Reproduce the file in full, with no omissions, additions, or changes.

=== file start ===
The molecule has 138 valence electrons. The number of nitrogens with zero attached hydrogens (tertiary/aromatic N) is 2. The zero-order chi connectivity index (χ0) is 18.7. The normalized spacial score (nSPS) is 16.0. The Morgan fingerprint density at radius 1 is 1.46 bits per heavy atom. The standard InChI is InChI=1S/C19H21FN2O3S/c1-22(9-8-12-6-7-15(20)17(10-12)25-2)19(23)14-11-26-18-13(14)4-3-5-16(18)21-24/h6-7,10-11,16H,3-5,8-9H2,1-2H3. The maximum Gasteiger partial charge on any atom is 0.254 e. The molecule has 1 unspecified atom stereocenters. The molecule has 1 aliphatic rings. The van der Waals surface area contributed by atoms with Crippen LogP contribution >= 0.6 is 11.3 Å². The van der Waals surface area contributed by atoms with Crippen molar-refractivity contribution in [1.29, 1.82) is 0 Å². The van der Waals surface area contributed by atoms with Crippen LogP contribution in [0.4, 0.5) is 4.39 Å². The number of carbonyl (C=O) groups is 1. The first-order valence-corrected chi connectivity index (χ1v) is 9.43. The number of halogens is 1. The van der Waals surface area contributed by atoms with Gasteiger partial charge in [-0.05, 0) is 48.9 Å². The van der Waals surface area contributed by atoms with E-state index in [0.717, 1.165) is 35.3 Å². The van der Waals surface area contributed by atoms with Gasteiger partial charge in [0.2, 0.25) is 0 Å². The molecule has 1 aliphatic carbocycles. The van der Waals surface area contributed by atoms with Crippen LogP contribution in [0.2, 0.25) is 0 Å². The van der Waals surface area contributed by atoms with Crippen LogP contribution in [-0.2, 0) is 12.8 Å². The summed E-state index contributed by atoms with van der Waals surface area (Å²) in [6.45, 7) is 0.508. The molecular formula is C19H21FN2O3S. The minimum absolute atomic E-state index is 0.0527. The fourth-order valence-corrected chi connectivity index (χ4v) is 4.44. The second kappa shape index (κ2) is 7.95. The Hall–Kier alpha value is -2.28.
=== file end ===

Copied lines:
The molecule has 138 valence electrons. The number of nitrogens with zero attached hydrogens (tertiary/aromatic N) is 2. The zero-order chi connectivity index (χ0) is 18.7. The normalized spacial score (nSPS) is 16.0. The Morgan fingerprint density at radius 1 is 1.46 bits per heavy atom. The standard InChI is InChI=1S/C19H21FN2O3S/c1-22(9-8-12-6-7-15(20)17(10-12)25-2)19(23)14-11-26-18-13(14)4-3-5-16(18)21-24/h6-7,10-11,16H,3-5,8-9H2,1-2H3. The maximum Gasteiger partial charge on any atom is 0.254 e. The molecule has 1 unspecified atom stereocenters. The molecule has 1 aliphatic rings. The van der Waals surface area contributed by atoms with Crippen LogP contribution >= 0.6 is 11.3 Å². The van der Waals surface area contributed by atoms with Crippen molar-refractivity contribution in [1.29, 1.82) is 0 Å². The van der Waals surface area contributed by atoms with Crippen LogP contribution in [0.4, 0.5) is 4.39 Å². The number of carbonyl (C=O) groups is 1. The first-order valence-corrected chi connectivity index (χ1v) is 9.43. The number of halogens is 1. The van der Waals surface area contributed by atoms with Gasteiger partial charge in [-0.05, 0) is 48.9 Å². The van der Waals surface area contributed by atoms with E-state index in [0.717, 1.165) is 35.3 Å². The van der Waals surface area contributed by atoms with Gasteiger partial charge in [0.2, 0.25) is 0 Å². The molecule has 1 aliphatic carbocycles. The van der Waals surface area contributed by atoms with Crippen LogP contribution in [0.2, 0.25) is 0 Å². The van der Waals surface area contributed by atoms with Crippen LogP contribution in [-0.2, 0) is 12.8 Å². The summed E-state index contributed by atoms with van der Waals surface area (Å²) in [6.45, 7) is 0.508. The molecular formula is C19H21FN2O3S. The minimum absolute atomic E-state index is 0.0527. The fourth-order valence-corrected chi connectivity index (χ4v) is 4.44. The second kappa shape index (κ2) is 7.95. The Hall–Kier alpha value is -2.28.